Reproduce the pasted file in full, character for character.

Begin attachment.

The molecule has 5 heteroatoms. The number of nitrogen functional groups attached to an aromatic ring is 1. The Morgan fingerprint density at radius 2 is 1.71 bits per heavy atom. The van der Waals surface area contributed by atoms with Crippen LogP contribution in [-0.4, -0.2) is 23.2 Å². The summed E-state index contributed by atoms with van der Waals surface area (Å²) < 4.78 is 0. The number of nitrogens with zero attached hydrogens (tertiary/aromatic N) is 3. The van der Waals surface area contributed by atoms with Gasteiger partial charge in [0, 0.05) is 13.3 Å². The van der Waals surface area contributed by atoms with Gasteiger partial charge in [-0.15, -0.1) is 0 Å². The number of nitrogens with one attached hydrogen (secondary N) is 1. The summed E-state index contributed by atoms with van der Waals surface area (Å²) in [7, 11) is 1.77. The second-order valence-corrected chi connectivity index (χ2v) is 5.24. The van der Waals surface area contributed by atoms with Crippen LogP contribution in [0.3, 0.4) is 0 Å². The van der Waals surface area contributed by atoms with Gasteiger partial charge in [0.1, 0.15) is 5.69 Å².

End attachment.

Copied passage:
The molecule has 5 heteroatoms. The number of nitrogen functional groups attached to an aromatic ring is 1. The Morgan fingerprint density at radius 2 is 1.71 bits per heavy atom. The van der Waals surface area contributed by atoms with Crippen LogP contribution in [-0.4, -0.2) is 23.2 Å². The summed E-state index contributed by atoms with van der Waals surface area (Å²) < 4.78 is 0. The number of nitrogens with zero attached hydrogens (tertiary/aromatic N) is 3. The van der Waals surface area contributed by atoms with Gasteiger partial charge in [0, 0.05) is 13.3 Å². The van der Waals surface area contributed by atoms with Gasteiger partial charge in [-0.15, -0.1) is 0 Å². The number of nitrogens with one attached hydrogen (secondary N) is 1. The summed E-state index contributed by atoms with van der Waals surface area (Å²) in [7, 11) is 1.77. The second-order valence-corrected chi connectivity index (χ2v) is 5.24. The van der Waals surface area contributed by atoms with Crippen LogP contribution in [0.3, 0.4) is 0 Å². The van der Waals surface area contributed by atoms with Gasteiger partial charge in [0.1, 0.15) is 5.69 Å².